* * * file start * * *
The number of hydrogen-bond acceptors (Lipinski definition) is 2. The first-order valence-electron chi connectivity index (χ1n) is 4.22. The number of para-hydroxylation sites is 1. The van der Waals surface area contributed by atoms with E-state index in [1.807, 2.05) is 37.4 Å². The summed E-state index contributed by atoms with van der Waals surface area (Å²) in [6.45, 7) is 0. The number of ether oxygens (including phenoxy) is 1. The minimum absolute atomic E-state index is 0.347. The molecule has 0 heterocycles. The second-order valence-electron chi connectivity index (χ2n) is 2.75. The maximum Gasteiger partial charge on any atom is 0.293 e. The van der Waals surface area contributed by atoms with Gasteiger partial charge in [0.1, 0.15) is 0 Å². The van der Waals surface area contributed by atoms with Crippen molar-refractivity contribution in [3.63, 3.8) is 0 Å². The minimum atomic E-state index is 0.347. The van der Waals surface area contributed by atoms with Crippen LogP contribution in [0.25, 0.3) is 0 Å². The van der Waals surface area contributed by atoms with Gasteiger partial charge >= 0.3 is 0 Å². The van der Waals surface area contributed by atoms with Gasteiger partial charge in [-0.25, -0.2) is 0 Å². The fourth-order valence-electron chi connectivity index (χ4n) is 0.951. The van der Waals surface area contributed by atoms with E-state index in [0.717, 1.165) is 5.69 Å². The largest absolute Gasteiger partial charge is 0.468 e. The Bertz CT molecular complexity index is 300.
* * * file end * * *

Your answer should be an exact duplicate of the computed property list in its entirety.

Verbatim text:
The number of hydrogen-bond acceptors (Lipinski definition) is 2. The first-order valence-electron chi connectivity index (χ1n) is 4.22. The number of para-hydroxylation sites is 1. The van der Waals surface area contributed by atoms with E-state index in [1.807, 2.05) is 37.4 Å². The summed E-state index contributed by atoms with van der Waals surface area (Å²) in [6.45, 7) is 0. The number of ether oxygens (including phenoxy) is 1. The minimum absolute atomic E-state index is 0.347. The molecule has 0 heterocycles. The second-order valence-electron chi connectivity index (χ2n) is 2.75. The maximum Gasteiger partial charge on any atom is 0.293 e. The van der Waals surface area contributed by atoms with Gasteiger partial charge in [0.1, 0.15) is 0 Å². The van der Waals surface area contributed by atoms with Crippen molar-refractivity contribution in [3.63, 3.8) is 0 Å². The minimum atomic E-state index is 0.347. The van der Waals surface area contributed by atoms with Crippen LogP contribution in [0.25, 0.3) is 0 Å². The van der Waals surface area contributed by atoms with Gasteiger partial charge >= 0.3 is 0 Å². The van der Waals surface area contributed by atoms with Gasteiger partial charge in [-0.25, -0.2) is 0 Å². The fourth-order valence-electron chi connectivity index (χ4n) is 0.951. The van der Waals surface area contributed by atoms with E-state index in [0.717, 1.165) is 5.69 Å². The largest absolute Gasteiger partial charge is 0.468 e. The Bertz CT molecular complexity index is 300.